February 25, 2024

Actors in Smaller Studios, Making Pictures for the Smaller Screen

“We need it clean,” the sound man shouted. They shot it yet again, the actors holding back their hysterics until the cameras were off.

The scene, an episode of a sketch comedy show called “AsKassem,” was destined not for theaters or TV, but for YouTube. But with the green screen, film crew, actors and expensive cameras and lights, it went far beyond the typical one-man YouTube videos filmed in a basement with a webcam.

It was produced by Maker Studios, one of several production houses that have sprung up to help create and distribute videos for the Web. Financed by venture capitalists and grants from Google’s YouTube, these studios are trying to play the same role for the online video service that United Artists did almost a century ago for movies or MTV did for television in the 1980s.

“These are new-generation studios, folks that are growing up from the basement who are choosing to collaborate and form these networks,” said Hunter Walk, head of product management at YouTube. “In many ways they are like the first cable stations 30 years ago.”

Maker Studios’ videos, for instance, have almost as many daily viewers as Nickelodeon.

It is a major shift in Google’s strategy for YouTube. Google is taking a much greater role in aiding the creation of original content for the site by nurturing these studios because betting on professional content from established movie and TV studios has not panned out.

YouTube sorely needs more high-quality content to compete with video-streaming services like Netflix and Hulu for both viewers and advertisers.

“YouTube counts for the largest share of people’s home video-watching, but once people start watching that professional content on Hulu or Netflix, it quickly expands to become the predominant viewing and takes time away from YouTube,” said James L. McQuivey, a digital media analyst at Forrester Research.

Some YouTube video creators have been making money, in some cases lots of it, for a couple years. But as the site has exploded — 35 hours of video are now uploaded every minute, according to YouTube — it can be hard for video creators to build regularly viewed channels, not just one-hit viral wonders.

The start-up production companies — including Maker, Machinima, Mahalo, Vuguru and Next New Networks, which YouTube recently bought — try to help them. The studios tend to be near but still outside the boundaries of Hollywood, both geographically and in the work they do.

They generally pluck talented video creators and help them make videos by providing the costumes, cameras and paychecks needed to make a more professional-looking video. They help build viewership with strategies like linking to their videos from other popular ones in the same network. YouTube sells ads and shares the revenue with the companies and creators.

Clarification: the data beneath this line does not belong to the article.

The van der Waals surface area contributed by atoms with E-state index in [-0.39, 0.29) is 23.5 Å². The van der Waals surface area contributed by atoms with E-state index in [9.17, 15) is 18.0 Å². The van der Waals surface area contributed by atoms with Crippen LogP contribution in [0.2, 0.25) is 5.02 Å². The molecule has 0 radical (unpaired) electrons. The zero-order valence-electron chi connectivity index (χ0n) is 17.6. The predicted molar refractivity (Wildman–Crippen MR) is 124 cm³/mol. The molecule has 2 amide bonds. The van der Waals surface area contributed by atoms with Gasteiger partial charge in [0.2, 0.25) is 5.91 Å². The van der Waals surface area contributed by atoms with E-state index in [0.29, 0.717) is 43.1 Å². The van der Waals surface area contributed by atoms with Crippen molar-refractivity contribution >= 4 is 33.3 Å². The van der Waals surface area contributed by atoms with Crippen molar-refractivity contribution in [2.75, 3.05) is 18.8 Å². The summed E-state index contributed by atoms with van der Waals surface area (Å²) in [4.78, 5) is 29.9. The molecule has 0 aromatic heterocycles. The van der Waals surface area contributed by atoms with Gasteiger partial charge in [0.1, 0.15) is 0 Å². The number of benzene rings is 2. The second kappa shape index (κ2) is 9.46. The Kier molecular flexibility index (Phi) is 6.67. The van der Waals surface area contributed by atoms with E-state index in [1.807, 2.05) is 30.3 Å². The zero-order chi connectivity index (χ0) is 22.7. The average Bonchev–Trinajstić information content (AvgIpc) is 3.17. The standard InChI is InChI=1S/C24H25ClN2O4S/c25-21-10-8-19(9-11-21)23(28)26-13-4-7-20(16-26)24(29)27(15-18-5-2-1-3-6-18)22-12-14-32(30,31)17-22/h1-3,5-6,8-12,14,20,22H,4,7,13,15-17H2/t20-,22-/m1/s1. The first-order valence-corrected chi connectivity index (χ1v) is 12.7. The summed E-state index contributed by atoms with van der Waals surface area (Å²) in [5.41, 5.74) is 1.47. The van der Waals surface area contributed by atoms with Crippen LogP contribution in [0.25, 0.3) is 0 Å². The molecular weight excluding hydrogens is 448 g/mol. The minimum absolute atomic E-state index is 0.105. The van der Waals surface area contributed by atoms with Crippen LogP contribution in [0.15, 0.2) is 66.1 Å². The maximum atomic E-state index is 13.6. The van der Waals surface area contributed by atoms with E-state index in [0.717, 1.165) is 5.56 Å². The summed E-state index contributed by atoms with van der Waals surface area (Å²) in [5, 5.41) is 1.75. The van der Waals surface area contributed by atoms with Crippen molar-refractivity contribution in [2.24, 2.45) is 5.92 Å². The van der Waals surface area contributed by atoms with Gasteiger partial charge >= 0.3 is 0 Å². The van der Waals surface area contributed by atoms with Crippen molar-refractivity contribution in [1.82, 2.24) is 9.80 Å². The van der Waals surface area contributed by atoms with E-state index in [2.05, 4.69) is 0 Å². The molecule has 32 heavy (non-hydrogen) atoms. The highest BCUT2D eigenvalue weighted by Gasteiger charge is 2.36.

Kassem Gharaibeh, the creator of “AsKassem,” was working at a Best Buy and doing stand-up on the weekends to crowds of 15 people at Chinese restaurants when he met the founders of Maker Studios. They paid him $1,000 a month, enough to pay his rent so he could quit his job and devote his time to posting videos more than once every three weeks. 

Two of Maker’s founders and well-known actors, Lisa Donovan and Shay Butler, known on YouTube as LisaNova and ShayCarl, appeared in his videos, introducing him to their audience. He gained access to editors and a camera crew, a house to shoot in (or sleep in), and closets overflowing with turquoise wigs and fake diamond crowns.

In a year, his YouTube audience ballooned from 50,000 to 1.3 million. “I honestly don’t think I would have been able to reach those numbers myself,” said Mr. Gharaibeh, who goes by KassemG on YouTube.

The videos these studios produce are mainly sketch comedy, how-to lessons and video-game tutorials. But it is only a matter of time before long-form videos and episodic dramas appear online, video producers say. If Google TV takes off and people watch YouTube on their television screens, they could attract a much larger audience.

“I think you’re going to see it happening any minute,” said Allen DeBevoise, chief executive of Machinima, a network of video-game videos. “That stuff’s expensive, but we’re getting there because advertisers are moving to online video.”

Machinima is negotiating with a Hollywood TV studio to buy “Bite Me,” a series about a zombie outbreak in Los Angeles that Machinima developed last year.

Article source: http://feeds.nytimes.com/click.phdo?i=4fcba83f9c00f990e393cee800877a95

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